ANCHORAGE, Alaska – An environmental group released its report card Wednesday on how well cruise ship companies operating in American waters are doing to reduce pollution, and not one received an overall grade of A.
Friends of the Earth graded 10 major cruise ship lines, including some of the biggest names in the business, such as Carnival Cruise Lines. Carnival received a D-minus.
The report issued the highest grade – a B – to Holland America Line. Norwegian Cruise Lines and Princess Cruises also scored relatively well, each getting a B-minus.
The lowest grades – F’s – went to Disney Cruise Line and Royal Caribbean International. Celebrity Cruises and Silversea Cruises also scored poorly.
“Typically, cruise ship passengers are attracted to cruise vacations with pictures of pristine waters and promises of unspoiled scenery and abundant wildlife, but these passengers are never told that their vacations could leave a dirty mark on the places they visit,” said Marcie Keever, who spearheaded the Cruise Ship Environmental Report Card.
Cruise Lines International Association, a group representing 24 cruise lines, castigated the report, calling it arbitrary, flawed and ignoring “the fact that our cruise lines comply with and in most cases exceed all applicable environmental regulations.”
“It is regrettable that Friends of the Earth authors such misinformation when in fact this industry has made tremendous progress in the past several years in advancing technology and developing programs that go a long way in protecting the environment,” the association said in a statement.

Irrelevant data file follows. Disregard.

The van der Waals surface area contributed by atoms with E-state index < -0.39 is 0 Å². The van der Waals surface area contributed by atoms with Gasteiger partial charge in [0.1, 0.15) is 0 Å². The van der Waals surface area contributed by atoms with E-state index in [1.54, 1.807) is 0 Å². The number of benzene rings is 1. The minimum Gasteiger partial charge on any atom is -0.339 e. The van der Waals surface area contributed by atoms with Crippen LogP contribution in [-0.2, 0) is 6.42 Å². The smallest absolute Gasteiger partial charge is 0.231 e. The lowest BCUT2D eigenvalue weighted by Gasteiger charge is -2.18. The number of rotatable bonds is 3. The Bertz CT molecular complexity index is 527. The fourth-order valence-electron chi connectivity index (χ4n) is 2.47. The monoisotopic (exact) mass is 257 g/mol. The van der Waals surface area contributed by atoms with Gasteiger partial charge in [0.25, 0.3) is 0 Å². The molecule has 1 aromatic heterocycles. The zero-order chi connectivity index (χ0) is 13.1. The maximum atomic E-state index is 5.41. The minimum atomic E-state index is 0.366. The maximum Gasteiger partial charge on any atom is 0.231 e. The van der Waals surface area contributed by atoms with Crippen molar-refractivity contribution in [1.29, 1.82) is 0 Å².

Friends of the Earth graded the cruise lines on three categories: sewage treatment, air pollution reduction and water quality compliance in Alaska waters. It also issued a simple pass/fail grade for each line’s accessibility to environmental information.
Alaska and California have taken the strongest stance nationally against cruise ship pollution, the group said.
Keever said some of the cruise lines have been working to make ships less polluting, especially in the area of sewage treatment. Holland America, Norwegian, Cunard Cruise Line and Celebrity received high marks for having advanced sewage treatment aboard their ships.
Carnival and Disney received F’s for sewage treatment.
Disney, with two ships and two under construction, could score better on sewage treatment next year because it has promised to make upgrades on all its ships, Keever said.
In 2008, 12 of the 20 ships allowed to discharge in Alaska waters received violations, mostly for ammonia and heavy metals, Keever said. The fact that eight ships had no violations shows it can be done, she said.
The 10 cruise lines received lower grades for reducing air pollution. Seven out of the 10 cruise lines received F’s.